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Trapoil believes unconventional technology could lead to more oil and gas being produced from the North Sea than has so far been pumped by conventional means. The company hopes that bringing in a major as a partner will enable it to drill a test well in 2014. However, the move shows that the costs of drilling in the North Sea – especially using new, complex technology – can be prohibitive for smaller companies.

As well as potentially holding vast amounts of oil in tight reservoirs, the UK might have large reserves of offshore shale gas, which has increasingly attracted more attention as the country attempts to assess its unconventional potential. In 2012, a number of reports emerged suggesting that the UK could have around 1 quadrillion cubic feet (28 trillion cubic metres) of offshore shale gas. However, the British Geological Survey (BGS), to which the figure was attributed, was subsequently reported as saying that it did not recognise the estimate and did not anticipate that much gas to be recoverable. There is also uncertainty over the viability of offshore shale production, and fracking has so far only been employed in other types of tight reservoirs.

Offshore challenges

Even with financing available for expensive offshore operations, the technological challenges are considerable. McMoRan Exploration’s first ultra-deep Davy Jones well in the US Gulf of Mexico’s shallow waters is due to be fracked. The company ran into technical problems, owing to extremely high pressures in the 30,000-foot (9,144-metre) well, and was planning a large-scale fracking treatment in order to break through solidified drilling mud and get gas flowing from the Wilcox formation, according to a report in Forbes. However, this would be the first such operation of its kind, and getting the necessary fracking equipment in place, as well as building heavy-duty blowout preventers (BOPs), would take time. It was reported in May that McMoRan expected to resume work on Davy Jones by August, but the outcome of any attempt to fracture the well remains to be seen.

On the US West Coast, fracking seems set to generate even more concern. Considerable opposition already exists to the development of the onshore Monterey shale in California, given the heavily faulted and challenging geology, and uncertainty over what impact fracking could have on seismic activity in the region. The Monterey play also extends offshore, and it was reported that Venoco carried out fracking in federal waters off Ventura County’s coast in 2009, under existing authorisations from the US government. The activity resulted in concern among environmentalists, but was only flagged up by the Environmental Defense Center in 2011, at a time when there was a far greater focus on offshore safety in the wake of the Macondo disaster. The US government has subsequently moved to tighten regulations for offshore drilling, and such operations are therefore now likely to be scrutinised more closely. Meanwhile, the California Coastal Commission has launched a probe into the practice being carried out off the state’s coast, although federal regulators have said only a handful of small-scale fracking operations have been carried out in the region since the 1990s.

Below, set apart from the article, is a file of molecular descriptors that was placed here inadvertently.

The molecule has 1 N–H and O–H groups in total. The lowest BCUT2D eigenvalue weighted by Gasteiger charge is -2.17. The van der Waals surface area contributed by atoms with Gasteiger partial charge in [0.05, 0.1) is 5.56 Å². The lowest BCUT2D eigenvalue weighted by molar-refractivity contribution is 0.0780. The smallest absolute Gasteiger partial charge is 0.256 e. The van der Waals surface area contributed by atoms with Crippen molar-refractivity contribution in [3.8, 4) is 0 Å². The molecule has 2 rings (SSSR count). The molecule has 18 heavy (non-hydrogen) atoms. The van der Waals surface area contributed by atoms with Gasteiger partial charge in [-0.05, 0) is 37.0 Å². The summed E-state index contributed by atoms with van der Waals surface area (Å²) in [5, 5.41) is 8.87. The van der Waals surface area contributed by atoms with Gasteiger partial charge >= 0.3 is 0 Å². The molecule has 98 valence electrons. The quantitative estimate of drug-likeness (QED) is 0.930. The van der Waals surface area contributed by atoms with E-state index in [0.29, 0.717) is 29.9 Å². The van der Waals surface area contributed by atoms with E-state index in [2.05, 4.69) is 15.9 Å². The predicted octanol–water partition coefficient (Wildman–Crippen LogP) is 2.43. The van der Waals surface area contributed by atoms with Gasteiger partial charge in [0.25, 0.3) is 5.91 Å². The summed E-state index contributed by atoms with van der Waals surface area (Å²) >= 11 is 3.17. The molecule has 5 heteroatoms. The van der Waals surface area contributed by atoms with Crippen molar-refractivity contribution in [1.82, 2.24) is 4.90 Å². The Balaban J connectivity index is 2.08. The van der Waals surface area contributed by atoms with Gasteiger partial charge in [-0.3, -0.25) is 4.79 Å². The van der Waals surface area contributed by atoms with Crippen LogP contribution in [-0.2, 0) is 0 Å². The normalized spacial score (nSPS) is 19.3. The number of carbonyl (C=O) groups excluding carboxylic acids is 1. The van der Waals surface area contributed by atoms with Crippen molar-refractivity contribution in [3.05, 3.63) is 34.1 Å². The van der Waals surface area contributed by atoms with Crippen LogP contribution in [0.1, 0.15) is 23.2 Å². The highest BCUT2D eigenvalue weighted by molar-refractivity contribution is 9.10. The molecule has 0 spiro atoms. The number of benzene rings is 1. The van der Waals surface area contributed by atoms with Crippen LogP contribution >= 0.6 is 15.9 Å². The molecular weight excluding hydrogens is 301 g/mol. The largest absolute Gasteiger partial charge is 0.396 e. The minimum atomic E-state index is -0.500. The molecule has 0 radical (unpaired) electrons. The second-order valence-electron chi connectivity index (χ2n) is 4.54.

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Frack to the future

Nonetheless, the use of fracking has proved revolutionary in tackling challenging reservoirs, and is only likely to be employed more widely in the coming years. As technological advances enable drillers to frack wells in deeper waters, and more challenging regions, this could mean rising concerns about environmental impacts. However, offshore fracking does not come with the same sort of local concerns that have affected onshore operations, especially in Europe. In the UK, for instance, one of the major challenges for would-be shale drillers is engaging with local communities, and the country’s government has been working towards ensuring that those living near planned shale projects stand to benefit economically from operations in the area. Fracking off the coast of the UK, meanwhile, does not come with such challenges, although it would still result in opposition among environmental groups.

It is cost, though, rather than safety concerns, that is likely to be the biggest obstacle for offshore fracking operations. The US shale boom was driven primarily by smaller independent drillers. Offshore, meanwhile, the high costs of drilling mean that small companies wanting to be the first movers in the relatively undeveloped fracking market may not be able to participate without larger partners that have more funds available.

In addition, it could be the case that offshore fracking progresses in a similar manner to onshore shale – with a far larger number of drillers driving development in the US while the rest of the world struggles to compete. The US has the advantage in terms of evolving technical expertise and numerous companies attempting to frack ever more challenging formations. However, the offshore fracking segment is still small, and other countries are increasingly willing to get involved.